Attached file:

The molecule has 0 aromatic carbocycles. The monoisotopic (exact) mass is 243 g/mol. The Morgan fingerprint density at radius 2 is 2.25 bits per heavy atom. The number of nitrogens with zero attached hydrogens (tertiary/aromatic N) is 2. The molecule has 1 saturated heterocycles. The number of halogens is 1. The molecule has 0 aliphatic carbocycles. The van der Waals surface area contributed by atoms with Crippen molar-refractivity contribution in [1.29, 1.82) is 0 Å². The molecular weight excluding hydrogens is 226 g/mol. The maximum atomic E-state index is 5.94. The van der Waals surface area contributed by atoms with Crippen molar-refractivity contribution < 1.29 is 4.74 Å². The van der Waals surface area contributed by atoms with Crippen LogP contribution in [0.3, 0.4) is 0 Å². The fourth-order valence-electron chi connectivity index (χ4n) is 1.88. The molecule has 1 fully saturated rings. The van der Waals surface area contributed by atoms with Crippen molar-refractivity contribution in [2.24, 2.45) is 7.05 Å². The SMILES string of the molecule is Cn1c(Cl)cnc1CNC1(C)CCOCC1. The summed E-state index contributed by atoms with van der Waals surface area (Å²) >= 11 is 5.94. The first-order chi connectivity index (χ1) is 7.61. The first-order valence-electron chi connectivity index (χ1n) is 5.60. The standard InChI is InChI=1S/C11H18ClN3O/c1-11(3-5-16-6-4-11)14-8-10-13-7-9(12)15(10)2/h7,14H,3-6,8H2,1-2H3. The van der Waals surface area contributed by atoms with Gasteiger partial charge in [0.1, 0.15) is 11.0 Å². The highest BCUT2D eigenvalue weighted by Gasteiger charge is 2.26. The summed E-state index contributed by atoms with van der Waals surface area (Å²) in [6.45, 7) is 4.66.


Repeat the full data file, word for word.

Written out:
The molecule has 0 aromatic carbocycles. The monoisotopic (exact) mass is 243 g/mol. The Morgan fingerprint density at radius 2 is 2.25 bits per heavy atom. The number of nitrogens with zero attached hydrogens (tertiary/aromatic N) is 2. The molecule has 1 saturated heterocycles. The number of halogens is 1. The molecule has 0 aliphatic carbocycles. The van der Waals surface area contributed by atoms with Crippen molar-refractivity contribution in [1.29, 1.82) is 0 Å². The molecular weight excluding hydrogens is 226 g/mol. The maximum atomic E-state index is 5.94. The van der Waals surface area contributed by atoms with Crippen molar-refractivity contribution < 1.29 is 4.74 Å². The van der Waals surface area contributed by atoms with Crippen LogP contribution in [0.3, 0.4) is 0 Å². The fourth-order valence-electron chi connectivity index (χ4n) is 1.88. The molecule has 1 fully saturated rings. The van der Waals surface area contributed by atoms with Crippen molar-refractivity contribution in [2.24, 2.45) is 7.05 Å². The SMILES string of the molecule is Cn1c(Cl)cnc1CNC1(C)CCOCC1. The summed E-state index contributed by atoms with van der Waals surface area (Å²) >= 11 is 5.94. The first-order chi connectivity index (χ1) is 7.61. The first-order valence-electron chi connectivity index (χ1n) is 5.60. The standard InChI is InChI=1S/C11H18ClN3O/c1-11(3-5-16-6-4-11)14-8-10-13-7-9(12)15(10)2/h7,14H,3-6,8H2,1-2H3. The van der Waals surface area contributed by atoms with Gasteiger partial charge in [0.1, 0.15) is 11.0 Å². The highest BCUT2D eigenvalue weighted by Gasteiger charge is 2.26. The summed E-state index contributed by atoms with van der Waals surface area (Å²) in [6.45, 7) is 4.66.